Google Pixel phone
I got the Google Pixel in late 2016 only partly for the camera, which had excellent reviews. It enabled me to move my mobile phone service to Google Fi, which lets me make reasonably-priced calls from anywhere in the world. I travel a lot (four international trips in 2017— a feat I don’t plan to repeat).
Before I rave too much I need to make a disclaimer (well… maybe a boast). I’ve been involved in the development of Google Pixel cameras. There is a very nice video on the technology of the Pixel 2 (I still have the original Pixel): https://www.youtube.com/watch?v=PIbeiddq_CQ . I was quite thrilled to see our Imatest test charts in the video at 0:55, 7:42-7:49 and 8:00. The image on the right shows the eSFR ISO chart.
I’ve made some wonderful images with the Pixel; its quality is actually better than my old Leica M2 (a great camera in its time). I probably won’t upgrade to the Pixel 2, though I’m tempted. It has some impressive technology “under the hood”— so impressive I regard it as the beginning of a second digital revolution (the first was when we changed from film cameras). Essentially it takes a number of short exposures (up to 10, I think), then combines them with sub-pixel accuracy for remarkable sharpness. Since each exposure is underexposed, highlight detail is maintained nicely, especially in challenging situations like sunsets that have areas of extreme brightness. It performs tone mapping to maintain highlight detail when combining the images. The results are wonderful. The technology is explained in “Burst photography for high dynamic range and low-light imaging on mobile cameras“.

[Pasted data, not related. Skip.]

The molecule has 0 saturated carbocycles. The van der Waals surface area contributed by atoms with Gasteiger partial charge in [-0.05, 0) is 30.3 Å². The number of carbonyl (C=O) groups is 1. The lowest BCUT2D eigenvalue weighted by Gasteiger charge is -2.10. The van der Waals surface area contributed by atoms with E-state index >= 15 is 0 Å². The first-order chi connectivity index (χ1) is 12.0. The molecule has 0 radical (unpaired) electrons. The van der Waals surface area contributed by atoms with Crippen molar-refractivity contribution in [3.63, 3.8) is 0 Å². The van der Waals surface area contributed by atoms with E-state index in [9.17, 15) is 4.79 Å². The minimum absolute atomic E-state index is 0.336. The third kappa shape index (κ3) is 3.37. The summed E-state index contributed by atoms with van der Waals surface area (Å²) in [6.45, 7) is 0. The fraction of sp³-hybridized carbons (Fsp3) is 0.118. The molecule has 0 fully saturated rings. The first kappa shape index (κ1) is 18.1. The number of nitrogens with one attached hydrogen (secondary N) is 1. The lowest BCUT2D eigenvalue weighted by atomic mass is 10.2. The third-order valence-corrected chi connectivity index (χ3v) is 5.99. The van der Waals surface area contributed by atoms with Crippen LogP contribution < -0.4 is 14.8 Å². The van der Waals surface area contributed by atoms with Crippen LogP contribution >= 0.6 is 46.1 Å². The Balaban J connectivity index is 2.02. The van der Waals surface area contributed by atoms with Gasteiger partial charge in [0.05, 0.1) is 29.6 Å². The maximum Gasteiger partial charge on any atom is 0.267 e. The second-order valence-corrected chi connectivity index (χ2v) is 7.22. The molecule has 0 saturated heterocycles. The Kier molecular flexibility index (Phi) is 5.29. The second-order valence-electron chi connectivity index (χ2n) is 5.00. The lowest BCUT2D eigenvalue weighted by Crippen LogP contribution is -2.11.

The Pixel is good for enlargements up to about 16×22 inches; good enough for most of the prints I plan to make. (I can remember when 8×10 inches was a “big” print.) The Sony A7Rii is good for much larger prints— 30×45 inches or more, but I don’t have enough wall space for many of those. I carry it the Sony only when I’m “serous” about fine art photography.
The picture below is an excellent example (though I don’t have a good “control” image to show how badly the sky would have washed out without tone mapping). There are more on Images mid Images mid 2016 to late 2017.